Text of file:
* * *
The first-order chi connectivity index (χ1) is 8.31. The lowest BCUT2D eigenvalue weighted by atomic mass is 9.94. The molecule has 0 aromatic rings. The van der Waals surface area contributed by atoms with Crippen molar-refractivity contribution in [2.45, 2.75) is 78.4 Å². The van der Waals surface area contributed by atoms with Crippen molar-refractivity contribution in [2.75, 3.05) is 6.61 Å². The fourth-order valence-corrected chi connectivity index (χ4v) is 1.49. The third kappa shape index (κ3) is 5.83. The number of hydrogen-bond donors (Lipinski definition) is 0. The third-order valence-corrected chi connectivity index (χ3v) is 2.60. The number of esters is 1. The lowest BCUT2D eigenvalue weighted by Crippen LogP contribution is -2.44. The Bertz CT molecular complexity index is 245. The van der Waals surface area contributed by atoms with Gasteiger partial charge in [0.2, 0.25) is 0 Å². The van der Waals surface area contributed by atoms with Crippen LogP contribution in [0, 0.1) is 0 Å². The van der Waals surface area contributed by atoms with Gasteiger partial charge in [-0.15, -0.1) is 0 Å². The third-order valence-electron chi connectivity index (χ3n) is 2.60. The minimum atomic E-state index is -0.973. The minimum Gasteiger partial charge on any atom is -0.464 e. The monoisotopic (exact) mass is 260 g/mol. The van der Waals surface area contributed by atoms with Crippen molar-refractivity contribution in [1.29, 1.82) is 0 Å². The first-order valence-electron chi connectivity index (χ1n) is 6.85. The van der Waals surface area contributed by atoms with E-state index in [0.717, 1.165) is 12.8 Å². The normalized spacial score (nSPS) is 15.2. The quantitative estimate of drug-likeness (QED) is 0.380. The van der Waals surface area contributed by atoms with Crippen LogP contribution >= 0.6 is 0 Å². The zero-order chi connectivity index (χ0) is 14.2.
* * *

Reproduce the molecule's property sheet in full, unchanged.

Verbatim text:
The first-order chi connectivity index (χ1) is 8.31. The lowest BCUT2D eigenvalue weighted by atomic mass is 9.94. The molecule has 0 aromatic rings. The van der Waals surface area contributed by atoms with Crippen molar-refractivity contribution in [2.45, 2.75) is 78.4 Å². The van der Waals surface area contributed by atoms with Crippen molar-refractivity contribution in [2.75, 3.05) is 6.61 Å². The fourth-order valence-corrected chi connectivity index (χ4v) is 1.49. The third kappa shape index (κ3) is 5.83. The number of hydrogen-bond donors (Lipinski definition) is 0. The third-order valence-corrected chi connectivity index (χ3v) is 2.60. The number of esters is 1. The lowest BCUT2D eigenvalue weighted by Crippen LogP contribution is -2.44. The Bertz CT molecular complexity index is 245. The van der Waals surface area contributed by atoms with Gasteiger partial charge in [0.2, 0.25) is 0 Å². The van der Waals surface area contributed by atoms with Crippen LogP contribution in [0, 0.1) is 0 Å². The van der Waals surface area contributed by atoms with Gasteiger partial charge in [-0.15, -0.1) is 0 Å². The third-order valence-electron chi connectivity index (χ3n) is 2.60. The minimum atomic E-state index is -0.973. The minimum Gasteiger partial charge on any atom is -0.464 e. The monoisotopic (exact) mass is 260 g/mol. The van der Waals surface area contributed by atoms with Crippen molar-refractivity contribution in [1.29, 1.82) is 0 Å². The first-order valence-electron chi connectivity index (χ1n) is 6.85. The van der Waals surface area contributed by atoms with E-state index in [0.717, 1.165) is 12.8 Å². The normalized spacial score (nSPS) is 15.2. The quantitative estimate of drug-likeness (QED) is 0.380. The van der Waals surface area contributed by atoms with Crippen LogP contribution >= 0.6 is 0 Å². The zero-order chi connectivity index (χ0) is 14.2.